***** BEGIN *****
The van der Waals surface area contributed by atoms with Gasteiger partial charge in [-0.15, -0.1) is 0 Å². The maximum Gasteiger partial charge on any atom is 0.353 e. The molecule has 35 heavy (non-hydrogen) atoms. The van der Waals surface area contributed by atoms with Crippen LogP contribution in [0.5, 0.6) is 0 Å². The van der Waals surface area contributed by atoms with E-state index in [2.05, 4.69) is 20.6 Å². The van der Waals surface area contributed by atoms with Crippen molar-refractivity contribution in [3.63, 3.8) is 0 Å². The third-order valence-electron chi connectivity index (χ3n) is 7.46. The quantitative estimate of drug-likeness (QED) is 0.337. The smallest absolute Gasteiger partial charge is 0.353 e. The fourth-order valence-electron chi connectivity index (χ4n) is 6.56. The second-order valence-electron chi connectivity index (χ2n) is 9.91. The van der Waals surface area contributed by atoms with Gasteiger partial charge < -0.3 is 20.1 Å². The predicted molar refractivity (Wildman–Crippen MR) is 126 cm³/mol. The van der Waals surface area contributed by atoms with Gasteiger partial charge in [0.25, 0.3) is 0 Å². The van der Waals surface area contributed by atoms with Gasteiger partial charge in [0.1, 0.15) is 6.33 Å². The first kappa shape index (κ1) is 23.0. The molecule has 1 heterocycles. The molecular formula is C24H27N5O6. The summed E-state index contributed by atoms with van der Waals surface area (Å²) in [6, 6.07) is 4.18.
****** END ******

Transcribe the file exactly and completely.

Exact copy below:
The van der Waals surface area contributed by atoms with Gasteiger partial charge in [-0.15, -0.1) is 0 Å². The maximum Gasteiger partial charge on any atom is 0.353 e. The molecule has 35 heavy (non-hydrogen) atoms. The van der Waals surface area contributed by atoms with Crippen LogP contribution in [0.5, 0.6) is 0 Å². The van der Waals surface area contributed by atoms with E-state index in [2.05, 4.69) is 20.6 Å². The van der Waals surface area contributed by atoms with Crippen molar-refractivity contribution in [3.63, 3.8) is 0 Å². The third-order valence-electron chi connectivity index (χ3n) is 7.46. The quantitative estimate of drug-likeness (QED) is 0.337. The smallest absolute Gasteiger partial charge is 0.353 e. The fourth-order valence-electron chi connectivity index (χ4n) is 6.56. The second-order valence-electron chi connectivity index (χ2n) is 9.91. The van der Waals surface area contributed by atoms with Gasteiger partial charge < -0.3 is 20.1 Å². The predicted molar refractivity (Wildman–Crippen MR) is 126 cm³/mol. The van der Waals surface area contributed by atoms with Gasteiger partial charge in [0.25, 0.3) is 0 Å². The van der Waals surface area contributed by atoms with Gasteiger partial charge in [0.1, 0.15) is 6.33 Å². The first kappa shape index (κ1) is 23.0. The molecule has 1 heterocycles. The molecular formula is C24H27N5O6. The summed E-state index contributed by atoms with van der Waals surface area (Å²) in [6, 6.07) is 4.18.